Secure boot intend to be a way for OEMs to ensure only trusted software is capable of booting on the machines. For Linux distributions this is mostly being done by utilizing a pre-bootloader shim which is signed by a UEFI Certificate Authority, and unique for each individual Linux distribution.
One of the promises of Secure Boot was the intention of having users be able to regain control of the platform, and selectively enroll keys they would like to trust. Recently this has become problematic as module signatures are locked behind the shim, removing some certificates from the chain can prevent machines from booting and we are seeing a push away from OEMs trusting the CA at all.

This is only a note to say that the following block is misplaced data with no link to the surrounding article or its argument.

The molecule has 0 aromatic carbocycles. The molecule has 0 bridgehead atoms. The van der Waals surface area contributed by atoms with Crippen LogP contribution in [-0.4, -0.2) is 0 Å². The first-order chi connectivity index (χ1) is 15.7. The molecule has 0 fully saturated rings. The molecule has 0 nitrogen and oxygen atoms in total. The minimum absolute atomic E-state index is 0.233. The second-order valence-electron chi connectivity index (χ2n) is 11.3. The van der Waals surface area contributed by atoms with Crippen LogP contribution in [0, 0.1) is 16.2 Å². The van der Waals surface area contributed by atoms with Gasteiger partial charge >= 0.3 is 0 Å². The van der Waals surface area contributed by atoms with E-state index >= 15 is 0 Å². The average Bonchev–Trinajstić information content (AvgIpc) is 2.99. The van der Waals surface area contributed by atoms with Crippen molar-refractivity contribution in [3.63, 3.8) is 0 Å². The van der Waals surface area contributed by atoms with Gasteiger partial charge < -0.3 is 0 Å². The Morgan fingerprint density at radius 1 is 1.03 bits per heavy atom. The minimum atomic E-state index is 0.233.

This talk will give an introduction of Secure Boot is used by Linux distros and how we got here.
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